On a humanitarian mission in South Kivu

After an accident he decided put his plan into action: Robert went to Central Africa to work for Doctors Without Borders and to help build a clinic. But things did not quite go as expected. This is the rest of his story.

In February 2020 Robert from Hamburg in Germany landed in Baraka in the Democratic Republic of the Congo. It was the rainy season. “It never rains all day, we also have sunshine every day. But when it does rain, it is something a European just cannot imagine. A few weeks ago, some 20,000 people lost their homes to the rain. The rain just washed them away.”

The rainy season means overtime for Doctors Without Borders, as the rains bring disease. Thousands of people in the DRC die from measles, cholera, Ebola, and other diseases every year. A stark contrast to this is the idyllic landscape. Baraka is located on the shores Lake Tanganyika, the second largest lake in Africa, and is surrounded by green hills. “If there were less misery and no threat from rebel groups”, Robert says, “it could be a holiday paradise.”

But the threat from criminals and rebels defines his life more than he imagined possible at first. “I am not allowed to go out alone, and always have my walkie-talkie with me. After dark, we are only allowed out in the car.” The neighbourly relations with the people in Baraka are good, Robert says. “The people here in Baraka know how lucky they are to have Doctors Without Borders here.”

The day-to-day routine

Robert quickly got used to the working routine. Some of his colleagues are in charge of an existing hospital. The others, who together with him are in charge of the construction of the new clinic building, all live in a former hotel. Everyone has their own room there. They spend a lot of time together at work, during meals, and in the evenings. “The companionship is one of the greatest things here,” Robert says. “Our team is made up of doctors and logistic specialists from all over the world, from New Zealand, Italy, Kenya, Uganda, India… We have a lot of fun together.”

There is little time for leisure; sixty-hour weeks are the norm. There is a lot to do, and it is often unexpected. Robert quickly gave up the idea of only being responsible for finance and staff planning for the hospital construction. “Basically, I do everything that comes up. For example, I see to the local airstrip, where a bush plane lands once a week. I check to see if the airstrip is usable or if we need to repair rain damage before it lands. Then I let the pilot know that he can land and even direct him, if required. I have never done anything like it before.”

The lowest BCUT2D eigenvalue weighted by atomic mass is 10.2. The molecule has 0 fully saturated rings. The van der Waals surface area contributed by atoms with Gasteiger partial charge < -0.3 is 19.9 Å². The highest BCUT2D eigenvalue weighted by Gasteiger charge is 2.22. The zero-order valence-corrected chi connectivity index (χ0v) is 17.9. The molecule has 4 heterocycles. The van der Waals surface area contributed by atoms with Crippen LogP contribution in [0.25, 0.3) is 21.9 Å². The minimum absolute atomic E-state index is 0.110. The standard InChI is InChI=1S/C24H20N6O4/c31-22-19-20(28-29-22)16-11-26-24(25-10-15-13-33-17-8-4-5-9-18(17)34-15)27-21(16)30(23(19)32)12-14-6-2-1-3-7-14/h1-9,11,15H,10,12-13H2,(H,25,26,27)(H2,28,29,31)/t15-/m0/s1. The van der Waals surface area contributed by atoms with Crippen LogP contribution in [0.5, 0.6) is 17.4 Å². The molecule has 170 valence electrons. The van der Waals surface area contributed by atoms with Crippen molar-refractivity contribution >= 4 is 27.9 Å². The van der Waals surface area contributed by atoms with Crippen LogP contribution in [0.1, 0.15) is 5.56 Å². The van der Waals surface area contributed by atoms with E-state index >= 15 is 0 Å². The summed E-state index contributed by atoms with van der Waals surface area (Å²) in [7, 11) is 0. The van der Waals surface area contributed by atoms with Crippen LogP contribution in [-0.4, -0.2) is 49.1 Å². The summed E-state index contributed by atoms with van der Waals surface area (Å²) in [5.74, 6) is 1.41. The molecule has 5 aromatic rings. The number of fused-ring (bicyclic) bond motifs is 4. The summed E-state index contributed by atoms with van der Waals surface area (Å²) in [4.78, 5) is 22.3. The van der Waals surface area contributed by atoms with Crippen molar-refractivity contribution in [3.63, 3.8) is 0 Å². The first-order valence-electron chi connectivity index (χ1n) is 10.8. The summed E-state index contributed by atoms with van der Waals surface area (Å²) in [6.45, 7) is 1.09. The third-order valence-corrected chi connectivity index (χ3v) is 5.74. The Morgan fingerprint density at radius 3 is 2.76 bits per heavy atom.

The experience of faith

Robert loved his work in the Congo and quickly found friends among his colleagues. What weighed on him, though, was the uncertainty of when he would be able to see his wife. They had planned to see each other every three months; the first time in South Africa. The flights were already booked, but when COVID-19 started to spread in Africa, the DR Congo closed its borders and Robert could not leave the country for the time being.

In this situation, he was doubly grateful that, contrary to his expectations, he would be able to attend New Apostolic services after all. “While jogging I passed a house with our emblem on it. I had come across the New Apostolic Church in Baraka. I went there the following Sunday. There were only two rows of chairs in the church. As the service progressed, more and more people came, each bringing their own plastic chair. By the end of the service, it was really crowded. I didn’t understand anything of the sermon, which was in Swahili, but I was able to sing along and felt at home. The next Sunday the District Evangelist conducted the service, which was interpreted into French for me so that I could understand something. Finding the New Apostolic congregation here was an amazing experience of faith for me.”

The prospects

The time spent with Doctors Without Borders changed Robert. He says, “I learned that planning is by far not as important as Germans always think. In Baraka we also plan, but when we have heavy rains or something else comes up, all our plans have to be thrown overboard and we react spontaneously as the situation requires. I thought I was quite spontaneous before already, but here you are challenged in an entirely new way.”

From his perspective, people in Europe often fail to appreciate how lucky they are. “Many people here in the DRC make a living by chipping away at blocks of stone to make gravel—with a hammer.” There are hardly any technical aids. And yet the people make the best of their situation, they come to work in the morning with a joke and a smile, they sing and dance whenever they can…”

Robert is quite aware that returning to his old life will not be easy. “What I did here was vital. I cannot say that about my work at home… I don’t know if I can just go back to doing what I was doing before.”

This is an excerpt from a more exhaustive article that was originally published in spirit 04/2020.

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